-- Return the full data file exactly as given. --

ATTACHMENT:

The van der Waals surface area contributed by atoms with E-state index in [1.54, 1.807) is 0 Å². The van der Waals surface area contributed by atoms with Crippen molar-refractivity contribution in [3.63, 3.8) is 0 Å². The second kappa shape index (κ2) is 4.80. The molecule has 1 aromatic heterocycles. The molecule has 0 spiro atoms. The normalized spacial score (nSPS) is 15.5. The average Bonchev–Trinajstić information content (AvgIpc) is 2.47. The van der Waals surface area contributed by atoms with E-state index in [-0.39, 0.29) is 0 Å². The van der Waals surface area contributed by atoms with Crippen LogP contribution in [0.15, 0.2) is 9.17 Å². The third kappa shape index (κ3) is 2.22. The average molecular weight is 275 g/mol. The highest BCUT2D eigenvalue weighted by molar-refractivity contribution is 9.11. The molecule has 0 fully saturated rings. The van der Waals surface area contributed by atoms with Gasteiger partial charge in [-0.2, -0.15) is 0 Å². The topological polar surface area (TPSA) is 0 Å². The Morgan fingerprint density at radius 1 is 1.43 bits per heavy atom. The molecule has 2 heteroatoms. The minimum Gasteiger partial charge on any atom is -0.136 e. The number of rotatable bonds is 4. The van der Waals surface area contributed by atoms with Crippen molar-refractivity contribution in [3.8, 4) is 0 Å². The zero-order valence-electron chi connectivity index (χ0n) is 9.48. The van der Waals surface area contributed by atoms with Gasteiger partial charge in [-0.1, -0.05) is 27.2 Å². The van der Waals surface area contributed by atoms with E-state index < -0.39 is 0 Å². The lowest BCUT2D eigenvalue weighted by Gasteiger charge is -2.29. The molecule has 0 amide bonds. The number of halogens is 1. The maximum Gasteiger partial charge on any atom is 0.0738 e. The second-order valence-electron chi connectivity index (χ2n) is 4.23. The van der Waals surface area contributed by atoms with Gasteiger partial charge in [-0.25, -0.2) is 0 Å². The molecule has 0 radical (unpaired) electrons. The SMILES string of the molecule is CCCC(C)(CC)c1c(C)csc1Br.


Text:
The van der Waals surface area contributed by atoms with E-state index in [1.54, 1.807) is 0 Å². The van der Waals surface area contributed by atoms with Crippen molar-refractivity contribution in [3.63, 3.8) is 0 Å². The second kappa shape index (κ2) is 4.80. The molecule has 1 aromatic heterocycles. The molecule has 0 spiro atoms. The normalized spacial score (nSPS) is 15.5. The average Bonchev–Trinajstić information content (AvgIpc) is 2.47. The van der Waals surface area contributed by atoms with E-state index in [-0.39, 0.29) is 0 Å². The van der Waals surface area contributed by atoms with Crippen LogP contribution in [0.15, 0.2) is 9.17 Å². The third kappa shape index (κ3) is 2.22. The average molecular weight is 275 g/mol. The highest BCUT2D eigenvalue weighted by molar-refractivity contribution is 9.11. The molecule has 0 fully saturated rings. The van der Waals surface area contributed by atoms with Gasteiger partial charge in [-0.2, -0.15) is 0 Å². The topological polar surface area (TPSA) is 0 Å². The Morgan fingerprint density at radius 1 is 1.43 bits per heavy atom. The molecule has 2 heteroatoms. The minimum Gasteiger partial charge on any atom is -0.136 e. The number of rotatable bonds is 4. The van der Waals surface area contributed by atoms with Crippen molar-refractivity contribution in [3.8, 4) is 0 Å². The zero-order valence-electron chi connectivity index (χ0n) is 9.48. The van der Waals surface area contributed by atoms with Gasteiger partial charge in [-0.1, -0.05) is 27.2 Å². The van der Waals surface area contributed by atoms with E-state index < -0.39 is 0 Å². The lowest BCUT2D eigenvalue weighted by Gasteiger charge is -2.29. The molecule has 0 amide bonds. The number of halogens is 1. The maximum Gasteiger partial charge on any atom is 0.0738 e. The second-order valence-electron chi connectivity index (χ2n) is 4.23. The van der Waals surface area contributed by atoms with Gasteiger partial charge in [-0.25, -0.2) is 0 Å². The molecule has 0 radical (unpaired) electrons. The SMILES string of the molecule is CCCC(C)(CC)c1c(C)csc1Br.